How The Past Hints About Our Climate’s Future
Ask a climate scientist how much the earth will warm as a result of the carbon dioxide we’re emitting right now, and the answer will be a range of temperatures: likely anywhere from 1 to 5 degrees Celsius.
But all the models we have to predict the future are based on data from the past, most of it collected in the last 140 years. As carbon dioxide rises further past the unprecedented-in-human-history 400 parts per million (ppm), we are increasingly in a world never before seen by human eyes—or measured by thermometers.
While we are certain the Earth’s climate will warm as CO2 increases, it’s harder to pin down exactly how sensitive the climate is. Scientists are working hard to narrow down our uncertainties about the coming temperature changes, sea level rises, and new patterns of rainfall and drought.
And paleoclimatologists can examine ancient rocks, sediments, ice, and fossilized shells for clues about how past climates changed in response to different levels of carbon dioxide. Climates from past epochs have not only experienced that 400 ppm mark, but also levels higher than 1,000 ppm—and correspondingly, higher temperatures and higher seas. In Science
last month, a team of researchers made the case for using more…
Science Friday producer Christie Taylor talks to University of Arizona geoscientist Jessica Tierney, who is lead author on the new research.
Mapping Out The ‘Microbial Skyscrapers’ On Your Tongue
Your mouth is home to billions of bacteria, and they’re very particular—some prefer to live on the inside of the cheeks, while others prefer the teeth, the gums, or the surface of the tongue. Writing in the journal Cell Reports, researchers describe their efforts to map out the various communities of bacteria that inhabit the tongue.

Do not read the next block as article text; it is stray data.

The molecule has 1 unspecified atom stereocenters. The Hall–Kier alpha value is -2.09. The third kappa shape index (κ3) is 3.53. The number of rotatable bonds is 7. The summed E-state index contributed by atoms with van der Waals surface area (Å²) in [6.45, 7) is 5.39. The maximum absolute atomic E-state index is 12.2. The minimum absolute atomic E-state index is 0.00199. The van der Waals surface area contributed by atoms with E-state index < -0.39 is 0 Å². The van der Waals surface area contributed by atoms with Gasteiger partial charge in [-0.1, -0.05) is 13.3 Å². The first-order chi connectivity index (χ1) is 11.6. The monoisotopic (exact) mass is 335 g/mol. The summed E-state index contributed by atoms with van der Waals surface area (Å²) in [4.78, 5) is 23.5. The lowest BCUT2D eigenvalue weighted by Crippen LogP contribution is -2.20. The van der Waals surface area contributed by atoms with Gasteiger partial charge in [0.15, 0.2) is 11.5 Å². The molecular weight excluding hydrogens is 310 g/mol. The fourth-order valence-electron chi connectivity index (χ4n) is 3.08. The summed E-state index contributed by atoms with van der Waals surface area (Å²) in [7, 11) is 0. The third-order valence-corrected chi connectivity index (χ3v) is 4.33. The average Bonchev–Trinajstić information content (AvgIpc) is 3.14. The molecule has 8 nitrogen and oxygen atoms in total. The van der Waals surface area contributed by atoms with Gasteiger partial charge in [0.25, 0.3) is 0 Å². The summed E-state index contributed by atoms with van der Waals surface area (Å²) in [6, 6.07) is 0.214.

In the average mouth, around two dozen different types of bacteria form …
. In this study, scientists mapped out the locations of tiny bacterial colonies within those clusters, to get a better understanding of the relationships and interdependencies between each colony.
Jessica Mark Welch, one of the authors of the report and an associate scientist at the Marine Biological Laboratory in Woods Hole, Massachusetts, talks about what we know about the microbiome of the human mouth—and what researchers would still like to learn.
Moderna’s COVID-19 Vaccine May Soon Be Approved In The U.S.
As the national rollout of the Pfizer/BioNTec vaccine began this week, Moderna’s own formula looks ready to add to the options for the nation’s healthcare workers and high-priority patients, at least according to a panel tasked with deciding whether the benefits outweigh the risks. On Thursday, the FDA’s independent advisory committee voted 20-…
Vox staff writer Umair Irfan talks about the similarities and differences between Moderna and Pfizer’s vaccine, what we’re learning about side effects for both injections, and the concerns about COVID-19 transmission to animals. Plus, why researchers say President-elect Biden’s goal for net-zero carbon emissions will require drastic, but feasible changes to how the nation operates. And how to view Monday’s conjunction of Saturn and Jupiter—a phenomenon theorized to be the explanation for the biblical Star of Bethlehem.